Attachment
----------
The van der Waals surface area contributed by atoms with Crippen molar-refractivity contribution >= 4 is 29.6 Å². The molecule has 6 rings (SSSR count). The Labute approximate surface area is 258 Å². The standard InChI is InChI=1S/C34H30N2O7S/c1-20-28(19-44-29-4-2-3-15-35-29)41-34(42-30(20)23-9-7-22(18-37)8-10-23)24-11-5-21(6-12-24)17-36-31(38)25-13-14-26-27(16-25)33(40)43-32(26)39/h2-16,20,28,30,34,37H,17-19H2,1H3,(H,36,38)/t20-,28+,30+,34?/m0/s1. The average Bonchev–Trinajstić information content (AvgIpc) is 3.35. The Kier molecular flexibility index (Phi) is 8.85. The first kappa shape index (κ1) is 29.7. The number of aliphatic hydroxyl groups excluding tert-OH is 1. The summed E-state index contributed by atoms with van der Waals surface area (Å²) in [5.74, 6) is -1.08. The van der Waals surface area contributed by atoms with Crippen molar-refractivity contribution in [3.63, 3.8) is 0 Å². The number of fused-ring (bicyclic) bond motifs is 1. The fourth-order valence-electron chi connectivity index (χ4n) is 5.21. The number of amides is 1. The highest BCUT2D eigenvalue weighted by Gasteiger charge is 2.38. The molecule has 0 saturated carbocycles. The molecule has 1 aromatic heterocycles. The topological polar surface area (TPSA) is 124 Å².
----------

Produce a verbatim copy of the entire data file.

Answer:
The van der Waals surface area contributed by atoms with Crippen molar-refractivity contribution >= 4 is 29.6 Å². The molecule has 6 rings (SSSR count). The Labute approximate surface area is 258 Å². The standard InChI is InChI=1S/C34H30N2O7S/c1-20-28(19-44-29-4-2-3-15-35-29)41-34(42-30(20)23-9-7-22(18-37)8-10-23)24-11-5-21(6-12-24)17-36-31(38)25-13-14-26-27(16-25)33(40)43-32(26)39/h2-16,20,28,30,34,37H,17-19H2,1H3,(H,36,38)/t20-,28+,30+,34?/m0/s1. The average Bonchev–Trinajstić information content (AvgIpc) is 3.35. The Kier molecular flexibility index (Phi) is 8.85. The first kappa shape index (κ1) is 29.7. The number of aliphatic hydroxyl groups excluding tert-OH is 1. The summed E-state index contributed by atoms with van der Waals surface area (Å²) in [5.74, 6) is -1.08. The van der Waals surface area contributed by atoms with Crippen molar-refractivity contribution in [3.63, 3.8) is 0 Å². The number of fused-ring (bicyclic) bond motifs is 1. The fourth-order valence-electron chi connectivity index (χ4n) is 5.21. The number of amides is 1. The highest BCUT2D eigenvalue weighted by Gasteiger charge is 2.38. The molecule has 0 saturated carbocycles. The molecule has 1 aromatic heterocycles. The topological polar surface area (TPSA) is 124 Å².